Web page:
SPPB; Hospitalization; Disability; Mortality; Prognosis
Early detection of mobility limitations remains an important goal for preventing mobility disability. The purpose of this study was to examine the association between the Short Physical Performance Battery (SPPB) and the loss of ability to walk 400 m, an objectively assessed mobility outcome increasingly used in clinical trials.
The study sample consisted of 542 adults from the InCHIANTI study aged 65 and older, who completed the 400 m walk at baseline and had evaluations on the SPPB and 400 m walk at baseline and 3-year follow-up. Multiple logistic regression models were used to determine whether SPPB scores predict the loss of ability to walk 400 m at follow-up among persons able to walk 400 m at baseline.
The 3-year incidence of failing the 400 m walk was 15.5%. After adjusting for age, sex, education, body mass index, Mini-Mental State Examination, number of medical conditions, and 400 m walk gait speed at baseline, SPPB score was significantly associated with loss of ability to walk 400 m after 3 years. Participants with SPPB scores of 10 or lower at baseline had significantly higher odds of mobility disability at follow-up (odds ratio [OR] = 3.38, 95% confidence interval [CI]: 1.32–8.65) compared with those who scored 12, with a graded response across the range of SPPB scores (OR = 26.93, 95% CI: 7.51–96.50; OR = 7.67, 95% CI: 2.26–26.04; OR = 8.28, 95% CI: 3.32–20.67 for SPPB ≤ 7, SPPB 8, and SPPB 9, respectively).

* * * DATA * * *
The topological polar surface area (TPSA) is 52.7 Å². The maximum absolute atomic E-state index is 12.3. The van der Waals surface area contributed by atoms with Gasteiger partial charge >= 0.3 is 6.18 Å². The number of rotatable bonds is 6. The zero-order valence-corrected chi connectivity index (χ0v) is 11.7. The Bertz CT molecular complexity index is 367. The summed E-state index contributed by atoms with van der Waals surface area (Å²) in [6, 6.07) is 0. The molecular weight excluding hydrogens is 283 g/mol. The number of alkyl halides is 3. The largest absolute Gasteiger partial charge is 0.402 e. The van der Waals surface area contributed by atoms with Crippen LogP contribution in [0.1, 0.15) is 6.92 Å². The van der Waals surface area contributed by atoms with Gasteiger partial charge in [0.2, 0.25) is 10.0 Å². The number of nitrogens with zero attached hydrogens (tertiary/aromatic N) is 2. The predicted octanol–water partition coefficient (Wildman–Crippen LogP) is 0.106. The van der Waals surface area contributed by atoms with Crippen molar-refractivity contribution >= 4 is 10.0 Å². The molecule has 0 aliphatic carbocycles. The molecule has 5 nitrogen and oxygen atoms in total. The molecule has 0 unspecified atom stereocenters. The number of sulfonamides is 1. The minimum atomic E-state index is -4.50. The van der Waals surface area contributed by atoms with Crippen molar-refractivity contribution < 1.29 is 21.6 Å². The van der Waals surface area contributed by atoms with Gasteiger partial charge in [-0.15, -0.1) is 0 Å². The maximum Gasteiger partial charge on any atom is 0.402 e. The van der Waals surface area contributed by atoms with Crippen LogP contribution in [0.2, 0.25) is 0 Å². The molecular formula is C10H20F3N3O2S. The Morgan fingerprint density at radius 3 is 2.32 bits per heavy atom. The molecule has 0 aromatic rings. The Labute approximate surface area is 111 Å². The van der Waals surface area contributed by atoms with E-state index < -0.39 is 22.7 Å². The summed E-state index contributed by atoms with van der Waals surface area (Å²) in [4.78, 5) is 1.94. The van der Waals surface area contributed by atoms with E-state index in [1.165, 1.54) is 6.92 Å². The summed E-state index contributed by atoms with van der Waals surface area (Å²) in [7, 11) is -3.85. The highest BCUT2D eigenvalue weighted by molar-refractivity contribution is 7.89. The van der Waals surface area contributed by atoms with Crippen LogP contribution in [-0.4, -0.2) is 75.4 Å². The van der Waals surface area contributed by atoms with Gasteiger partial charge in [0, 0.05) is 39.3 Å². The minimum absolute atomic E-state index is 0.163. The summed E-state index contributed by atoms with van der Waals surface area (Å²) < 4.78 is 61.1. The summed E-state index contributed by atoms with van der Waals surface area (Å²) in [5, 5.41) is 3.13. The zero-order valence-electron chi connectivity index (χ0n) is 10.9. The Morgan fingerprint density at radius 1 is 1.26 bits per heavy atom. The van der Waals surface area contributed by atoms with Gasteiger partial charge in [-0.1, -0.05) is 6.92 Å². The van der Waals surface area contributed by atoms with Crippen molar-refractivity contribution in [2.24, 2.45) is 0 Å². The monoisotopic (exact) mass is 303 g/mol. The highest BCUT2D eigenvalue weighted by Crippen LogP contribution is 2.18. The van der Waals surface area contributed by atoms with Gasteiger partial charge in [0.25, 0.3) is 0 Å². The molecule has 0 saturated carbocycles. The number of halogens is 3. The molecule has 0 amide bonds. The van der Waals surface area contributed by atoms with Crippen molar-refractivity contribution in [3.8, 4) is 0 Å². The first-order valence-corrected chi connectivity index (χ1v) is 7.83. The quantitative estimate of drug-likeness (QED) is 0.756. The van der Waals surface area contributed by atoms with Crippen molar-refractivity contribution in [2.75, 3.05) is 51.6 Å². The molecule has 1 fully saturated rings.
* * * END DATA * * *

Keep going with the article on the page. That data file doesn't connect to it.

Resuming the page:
The SPPB strongly predicts loss of ability to walk 400 m. Thus, using the SPPB to identify older persons at high risk of lower body functional limitations seems a valid means of recognizing individuals who would benefit most from preventive interventions.
Mobility; 400 m walk; Incidence of disability; Functional limitation; Aging
This study compared measures of chronic pain, for example, number of pain sites and overall pain severity, in relation to lower extremity function in the older population.
Six hundred older adults (mean age 77.9 years, 64% female) were queried about presence of chronic pain. Number of pain sites was categorized as none, single site, multisite, or widespread. Pain severity was measured in quartiles of the Brief Pain Inventory pain severity subscale. Lower extremity function was assessed by the Short Physical Performance Battery (SPPB), a composite measure of gait speed, balance, and chair stands.
Many older persons reported multisite or widespread pain (40%). Increased pain sites and pain severity were associated with poorer SPPB performance after adjusting for age, sex, height, and weight. With further adjustment for education, comorbid conditions, and depressive symptoms, multisite pain (p < .001) and most severe pain (p < .05) were associated with poorer SPPB performance, but assessed together in the same model, only the association with multisite/widespread pain remained significant (p < .01). When specific joint pain sites were evaluated together, only knee pain was associated with lower SPPB score. Pain severity was independently associated with slower gait, pain location was associated with poorer balance, and chair stands performance was associated with both pain measures.
Although multisite pain rather than pain severity was more strongly associated with overall lower extremity function, differences emerged with specific SPPB subtests. Longitudinal studies are needed to understand risk for lower extremity function decline related to chronic pain characteristics in older adults.